Traditional factoring involves the “purchase” of a Client’s accounts receivables at a discount to a Factor in exchange for immediate cash. The Factor then collects the proceeds directly from the Client’s Customer, or Debtor. Through this very process, the Client converts a typically frozen asset, Accounts Receivables, into a liquid asset, cash allowing the Client to put its Accounts Receivables to work while limiting debt of the Client’s balance sheet. Legally, in Albania, factoring is a purchase contract based on the Law Nr. 10029, Date 11/12/2006, and an activity regulated by Bank of Albania.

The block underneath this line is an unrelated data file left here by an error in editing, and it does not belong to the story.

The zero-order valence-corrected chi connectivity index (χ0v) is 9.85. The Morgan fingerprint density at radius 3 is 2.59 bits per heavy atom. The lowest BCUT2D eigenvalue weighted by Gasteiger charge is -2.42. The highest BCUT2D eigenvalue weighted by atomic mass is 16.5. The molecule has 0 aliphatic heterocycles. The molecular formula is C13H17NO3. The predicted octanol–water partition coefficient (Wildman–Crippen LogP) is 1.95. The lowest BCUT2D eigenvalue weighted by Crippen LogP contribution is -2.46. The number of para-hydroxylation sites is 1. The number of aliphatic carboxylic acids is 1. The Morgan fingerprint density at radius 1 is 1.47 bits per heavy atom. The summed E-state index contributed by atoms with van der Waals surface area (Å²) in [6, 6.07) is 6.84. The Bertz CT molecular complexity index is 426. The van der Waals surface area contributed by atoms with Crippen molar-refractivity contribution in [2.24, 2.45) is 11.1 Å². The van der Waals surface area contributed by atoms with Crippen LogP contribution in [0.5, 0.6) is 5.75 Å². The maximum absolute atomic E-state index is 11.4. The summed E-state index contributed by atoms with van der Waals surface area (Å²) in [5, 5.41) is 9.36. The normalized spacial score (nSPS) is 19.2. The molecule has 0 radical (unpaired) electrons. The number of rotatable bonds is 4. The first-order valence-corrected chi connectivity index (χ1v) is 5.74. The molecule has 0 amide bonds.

A bit of history
We can find the roots of factoring back to ancient times, since the Phoenicians used a primitive form of factoring, and the Romans were known to sell promissory notes at a discount. The word “factor”itself comes from the Latin, it means “to do”.
In modern times, factoring dates back to the days of the early settlers when colonists needed “facilitators” (the root for “factors”), or selling agents, to help facilitate trade with England and vice-verse.
While a lot has changed in the factoring industry, many of the terms and aspects of the transaction remain very similar to earlier versions.
Factoring is still one of the oldest, easiest and quickest methods of generating working capital for every type of industry where commercial invoices are generated.